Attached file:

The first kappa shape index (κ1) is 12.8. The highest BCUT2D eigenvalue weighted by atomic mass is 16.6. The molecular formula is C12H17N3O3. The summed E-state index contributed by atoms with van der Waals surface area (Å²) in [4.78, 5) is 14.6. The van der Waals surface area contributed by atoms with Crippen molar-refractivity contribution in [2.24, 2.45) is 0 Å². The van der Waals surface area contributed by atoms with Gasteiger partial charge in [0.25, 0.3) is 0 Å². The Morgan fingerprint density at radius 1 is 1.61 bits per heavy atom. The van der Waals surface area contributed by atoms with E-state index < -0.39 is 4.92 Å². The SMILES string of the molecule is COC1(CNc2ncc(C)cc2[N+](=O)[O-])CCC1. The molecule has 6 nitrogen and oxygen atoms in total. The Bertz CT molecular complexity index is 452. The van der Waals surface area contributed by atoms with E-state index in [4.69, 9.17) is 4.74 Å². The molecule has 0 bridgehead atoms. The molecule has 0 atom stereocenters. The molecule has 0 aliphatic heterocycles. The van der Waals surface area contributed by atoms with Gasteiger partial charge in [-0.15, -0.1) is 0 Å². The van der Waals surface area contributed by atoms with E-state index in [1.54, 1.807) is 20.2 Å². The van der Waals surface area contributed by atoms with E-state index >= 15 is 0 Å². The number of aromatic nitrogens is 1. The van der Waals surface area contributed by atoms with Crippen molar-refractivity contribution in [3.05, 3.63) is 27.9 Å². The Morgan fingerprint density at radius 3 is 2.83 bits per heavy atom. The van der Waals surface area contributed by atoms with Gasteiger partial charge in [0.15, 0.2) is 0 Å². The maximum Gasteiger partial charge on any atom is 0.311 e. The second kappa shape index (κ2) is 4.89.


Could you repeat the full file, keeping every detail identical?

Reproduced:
The first kappa shape index (κ1) is 12.8. The highest BCUT2D eigenvalue weighted by atomic mass is 16.6. The molecular formula is C12H17N3O3. The summed E-state index contributed by atoms with van der Waals surface area (Å²) in [4.78, 5) is 14.6. The van der Waals surface area contributed by atoms with Crippen molar-refractivity contribution in [2.24, 2.45) is 0 Å². The van der Waals surface area contributed by atoms with Gasteiger partial charge in [0.25, 0.3) is 0 Å². The Morgan fingerprint density at radius 1 is 1.61 bits per heavy atom. The van der Waals surface area contributed by atoms with E-state index < -0.39 is 4.92 Å². The SMILES string of the molecule is COC1(CNc2ncc(C)cc2[N+](=O)[O-])CCC1. The molecule has 6 nitrogen and oxygen atoms in total. The Bertz CT molecular complexity index is 452. The van der Waals surface area contributed by atoms with E-state index in [4.69, 9.17) is 4.74 Å². The molecule has 0 bridgehead atoms. The molecule has 0 atom stereocenters. The molecule has 0 aliphatic heterocycles. The van der Waals surface area contributed by atoms with Gasteiger partial charge in [-0.15, -0.1) is 0 Å². The van der Waals surface area contributed by atoms with E-state index in [1.54, 1.807) is 20.2 Å². The van der Waals surface area contributed by atoms with E-state index >= 15 is 0 Å². The number of aromatic nitrogens is 1. The van der Waals surface area contributed by atoms with Crippen molar-refractivity contribution in [3.05, 3.63) is 27.9 Å². The Morgan fingerprint density at radius 3 is 2.83 bits per heavy atom. The van der Waals surface area contributed by atoms with Gasteiger partial charge in [0.15, 0.2) is 0 Å². The maximum Gasteiger partial charge on any atom is 0.311 e. The second kappa shape index (κ2) is 4.89.